Grant position gets New Milford thousands of dollars
NEW MILFORD — Just 90 days into the newly created grants position, Tammy Reardon announced the town has been awarded about $400,000 in grants.
The position of grants and compliance specialist was created this winter as a way for the town to get more revenue to offset the loss of millions in state aid for the current fiscal year and possible cuts for the upcoming year.
When Mayor Pete Bass announced creation of the position, he said he expects it to bring in at least $2 million in federal, state and private aid annually.
Last week, Reardon told Town Council she has identified more than $2.7 million in possible grant opportunities in the next 12 months, including $250,000 for healthy meal options for seniors through AARP. She’s also going to meet with staff of the Western Connecticut Council of Government to find grants for road and bridge projects.
She said the bulk of the grant opportunities are geared toward seniors, given the increased senior population in New Milford and the state as a whole.
So far, Reardon has applied for $464,000 in grants and been awarded $401,000. She expects to hear about other applications this summer.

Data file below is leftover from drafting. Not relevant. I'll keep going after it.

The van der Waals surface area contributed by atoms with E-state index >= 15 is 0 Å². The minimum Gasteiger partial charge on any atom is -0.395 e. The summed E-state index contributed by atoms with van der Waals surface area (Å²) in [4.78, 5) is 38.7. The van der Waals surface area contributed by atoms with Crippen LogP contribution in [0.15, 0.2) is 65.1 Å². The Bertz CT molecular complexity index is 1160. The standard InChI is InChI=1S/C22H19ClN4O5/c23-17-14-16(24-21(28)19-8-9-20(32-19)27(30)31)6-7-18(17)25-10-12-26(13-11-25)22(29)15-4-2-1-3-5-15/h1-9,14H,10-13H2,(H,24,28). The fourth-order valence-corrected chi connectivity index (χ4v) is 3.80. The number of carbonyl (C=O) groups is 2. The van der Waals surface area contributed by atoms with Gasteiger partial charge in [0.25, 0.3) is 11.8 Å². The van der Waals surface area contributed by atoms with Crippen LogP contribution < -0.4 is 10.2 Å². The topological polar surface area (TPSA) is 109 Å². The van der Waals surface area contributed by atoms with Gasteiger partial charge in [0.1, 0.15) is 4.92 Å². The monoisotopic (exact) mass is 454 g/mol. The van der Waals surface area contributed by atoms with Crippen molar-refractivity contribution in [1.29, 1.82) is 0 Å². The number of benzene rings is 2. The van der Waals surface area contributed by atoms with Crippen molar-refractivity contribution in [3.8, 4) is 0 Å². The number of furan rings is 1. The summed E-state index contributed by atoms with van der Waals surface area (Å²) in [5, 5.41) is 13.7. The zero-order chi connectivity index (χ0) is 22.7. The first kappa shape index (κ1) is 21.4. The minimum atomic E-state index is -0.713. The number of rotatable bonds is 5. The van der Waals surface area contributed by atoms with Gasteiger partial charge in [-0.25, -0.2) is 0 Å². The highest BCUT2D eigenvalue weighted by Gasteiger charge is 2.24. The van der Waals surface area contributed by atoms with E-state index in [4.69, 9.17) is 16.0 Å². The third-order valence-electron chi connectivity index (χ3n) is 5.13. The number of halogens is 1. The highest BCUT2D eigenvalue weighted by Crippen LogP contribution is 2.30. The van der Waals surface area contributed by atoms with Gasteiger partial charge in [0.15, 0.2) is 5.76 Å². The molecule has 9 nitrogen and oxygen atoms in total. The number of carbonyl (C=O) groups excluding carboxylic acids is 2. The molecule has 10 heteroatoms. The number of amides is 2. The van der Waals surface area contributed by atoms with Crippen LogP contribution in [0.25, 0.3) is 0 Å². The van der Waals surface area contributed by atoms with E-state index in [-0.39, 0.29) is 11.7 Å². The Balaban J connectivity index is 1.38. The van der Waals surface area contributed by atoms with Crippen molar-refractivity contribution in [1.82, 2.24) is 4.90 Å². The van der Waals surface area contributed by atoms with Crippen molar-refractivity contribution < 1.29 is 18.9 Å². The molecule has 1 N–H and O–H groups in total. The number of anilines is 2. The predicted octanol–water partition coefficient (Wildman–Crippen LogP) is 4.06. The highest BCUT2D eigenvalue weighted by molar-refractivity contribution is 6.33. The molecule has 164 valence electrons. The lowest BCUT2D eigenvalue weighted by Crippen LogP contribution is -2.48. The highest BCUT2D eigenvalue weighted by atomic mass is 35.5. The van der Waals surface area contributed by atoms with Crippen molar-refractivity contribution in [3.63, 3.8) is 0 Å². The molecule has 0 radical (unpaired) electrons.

Of that $401,000, about $351,000 is money from the state’s Local Capital Improvement Program and is expected to be deposited in the town’s account on June 11, Reardon said.
She pointed out that, while it is a non-competitive grant, it does require extensive paperwork.
“You shouldn’t be paying the finance director to do it,” she said. “He has more important work to do.”
During the previous fiscal year — the 2016-17 fiscal year — the town applied for and received nearly $1.2 million, Reardon said last Friday.
That number does not include grants received last year that the town had applied for several years prior, including $180,000 in GE Settlement funds applied for in 2007 and more than $1.9 million in state Department of Economic and Community Development funding for the Century Enterprise demolition.
Both of those programs had either lengthy review, authorization and allocation time frames, specific to each project, Reardon said.
Reardon said she has also been meeting with department heads to assess their needs so she can look for grants in their areas of responsibility. She is also making sure the town complies with the requirements of current grants.
“It’s important to maintain the compliance piece moving forward,” she said, adding it helps the town be approved for future grants.
Council members applauded her efforts so far.
“Job well done,” Councilwoman Katy Francis said.